Facts About New York State Maple Syrup Grades
Customers at the Farm markets frequently ask about Maple Grades and if they can purchase Grade “B” Maple Syrup. New maple syrup grades shown on this chart provided by the New York State Maple Producers Association highlight the changes in the grading system.
Some producers argued that the label “Grade B” gave the product a sub-standard image. On our farm, most of our maple syrup is Dark and Very Dark. Every maple farm is different depending on the equipment used, heat generated, soil and rock formations. The farm elevation will also effect syrup grades, as well of the time of the year the harvest will take place.
Most of our Uncle Pat’s customers ask for the darker syrup grades.
The lighter grades are produced in the beginning of the season. We normally do not sell Golden & Delicate syrup made on the farm, because the lightest syrups make the best molded maple sugar and we sell a lot of molded maple sugar in the shape of maple leafs and blocks.
This past season the weather was right and we did make an abundance of light syrup, so we are selling light syrup when requested.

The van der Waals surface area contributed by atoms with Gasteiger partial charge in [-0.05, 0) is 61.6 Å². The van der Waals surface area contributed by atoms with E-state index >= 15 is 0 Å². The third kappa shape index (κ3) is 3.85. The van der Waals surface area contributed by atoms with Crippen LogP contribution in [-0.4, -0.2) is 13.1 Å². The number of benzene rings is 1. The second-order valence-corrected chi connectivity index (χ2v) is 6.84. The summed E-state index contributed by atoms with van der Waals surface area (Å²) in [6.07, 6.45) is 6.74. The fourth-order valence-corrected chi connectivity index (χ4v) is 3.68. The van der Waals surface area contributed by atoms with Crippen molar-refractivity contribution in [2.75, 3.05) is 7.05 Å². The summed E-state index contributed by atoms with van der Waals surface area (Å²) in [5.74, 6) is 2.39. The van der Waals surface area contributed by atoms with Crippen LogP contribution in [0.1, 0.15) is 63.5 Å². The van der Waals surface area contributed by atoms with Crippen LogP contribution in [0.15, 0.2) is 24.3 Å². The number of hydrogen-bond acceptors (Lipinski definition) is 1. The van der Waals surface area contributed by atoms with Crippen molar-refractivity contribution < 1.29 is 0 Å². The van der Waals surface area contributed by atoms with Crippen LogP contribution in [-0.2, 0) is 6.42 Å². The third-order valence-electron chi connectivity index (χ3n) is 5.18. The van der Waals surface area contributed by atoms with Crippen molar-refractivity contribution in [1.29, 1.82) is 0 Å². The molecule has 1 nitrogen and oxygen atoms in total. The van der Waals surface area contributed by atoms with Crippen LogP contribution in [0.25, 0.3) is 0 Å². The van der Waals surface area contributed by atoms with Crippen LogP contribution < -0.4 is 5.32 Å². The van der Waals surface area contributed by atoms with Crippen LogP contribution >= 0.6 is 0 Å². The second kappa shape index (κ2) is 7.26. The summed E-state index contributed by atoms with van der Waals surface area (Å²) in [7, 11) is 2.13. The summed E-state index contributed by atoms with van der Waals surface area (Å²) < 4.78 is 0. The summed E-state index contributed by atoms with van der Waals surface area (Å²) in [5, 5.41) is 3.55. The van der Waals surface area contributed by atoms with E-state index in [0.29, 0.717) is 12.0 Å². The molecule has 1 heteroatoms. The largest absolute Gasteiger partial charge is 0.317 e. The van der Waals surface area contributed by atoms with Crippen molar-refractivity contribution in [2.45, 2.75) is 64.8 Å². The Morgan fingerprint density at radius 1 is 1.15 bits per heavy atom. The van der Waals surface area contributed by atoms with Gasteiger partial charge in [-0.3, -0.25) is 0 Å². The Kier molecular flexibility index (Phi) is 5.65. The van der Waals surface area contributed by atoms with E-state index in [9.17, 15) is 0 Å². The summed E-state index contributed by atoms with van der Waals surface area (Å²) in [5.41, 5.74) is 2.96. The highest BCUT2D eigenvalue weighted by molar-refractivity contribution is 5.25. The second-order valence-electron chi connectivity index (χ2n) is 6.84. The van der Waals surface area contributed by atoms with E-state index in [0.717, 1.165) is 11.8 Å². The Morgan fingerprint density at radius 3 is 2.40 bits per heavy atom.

All maple syrup grades have the same density of natural sugar. In an earlier article we presented nutritional information about maple syrup.
The misinformation that Grade B or the darker syrups are minimally processed and therefore more nutrient dense is a fairy tale. All Maple Syrup is processed the same way, sap becomes syrup when the liquid heat is held at 7 degrees about the boiling temperature of water at that particular elevation.
I wish I could walk in the sugarhouse and say “I’m going to make Amber Rich Syrup today”; not predictable, too many variables. As earlier stated, maple color is affected by the species of maple tree, soil and rock formations, air temperature, and the condition of equipment as well as how long the sap is held at high temperature. The new maple syrup grades are definitely a little more accurate.
Have a great day and Maple On!
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